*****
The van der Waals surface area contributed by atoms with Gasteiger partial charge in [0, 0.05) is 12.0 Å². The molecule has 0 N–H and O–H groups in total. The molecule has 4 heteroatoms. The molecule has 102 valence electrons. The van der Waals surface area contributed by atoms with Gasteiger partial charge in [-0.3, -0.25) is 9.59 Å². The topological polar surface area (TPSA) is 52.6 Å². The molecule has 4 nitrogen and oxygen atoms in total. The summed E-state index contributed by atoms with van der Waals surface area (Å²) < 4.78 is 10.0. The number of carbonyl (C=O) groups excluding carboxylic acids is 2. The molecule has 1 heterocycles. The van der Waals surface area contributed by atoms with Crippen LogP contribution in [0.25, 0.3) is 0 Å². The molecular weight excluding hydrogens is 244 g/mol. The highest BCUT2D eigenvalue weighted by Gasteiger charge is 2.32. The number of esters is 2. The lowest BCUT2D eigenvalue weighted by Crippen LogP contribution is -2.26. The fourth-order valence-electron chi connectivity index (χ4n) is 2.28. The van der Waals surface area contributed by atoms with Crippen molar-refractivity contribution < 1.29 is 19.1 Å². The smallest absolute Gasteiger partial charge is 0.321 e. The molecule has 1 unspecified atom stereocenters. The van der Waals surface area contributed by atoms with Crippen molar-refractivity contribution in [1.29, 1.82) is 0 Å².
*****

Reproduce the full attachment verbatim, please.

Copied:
The van der Waals surface area contributed by atoms with Gasteiger partial charge in [0, 0.05) is 12.0 Å². The molecule has 0 N–H and O–H groups in total. The molecule has 4 heteroatoms. The molecule has 102 valence electrons. The van der Waals surface area contributed by atoms with Gasteiger partial charge in [-0.3, -0.25) is 9.59 Å². The topological polar surface area (TPSA) is 52.6 Å². The molecule has 4 nitrogen and oxygen atoms in total. The summed E-state index contributed by atoms with van der Waals surface area (Å²) < 4.78 is 10.0. The number of carbonyl (C=O) groups excluding carboxylic acids is 2. The molecule has 1 heterocycles. The van der Waals surface area contributed by atoms with Crippen LogP contribution in [0.25, 0.3) is 0 Å². The molecular weight excluding hydrogens is 244 g/mol. The highest BCUT2D eigenvalue weighted by Gasteiger charge is 2.32. The number of esters is 2. The lowest BCUT2D eigenvalue weighted by Crippen LogP contribution is -2.26. The fourth-order valence-electron chi connectivity index (χ4n) is 2.28. The van der Waals surface area contributed by atoms with Crippen molar-refractivity contribution < 1.29 is 19.1 Å². The smallest absolute Gasteiger partial charge is 0.321 e. The molecule has 1 unspecified atom stereocenters. The van der Waals surface area contributed by atoms with Crippen molar-refractivity contribution in [1.29, 1.82) is 0 Å².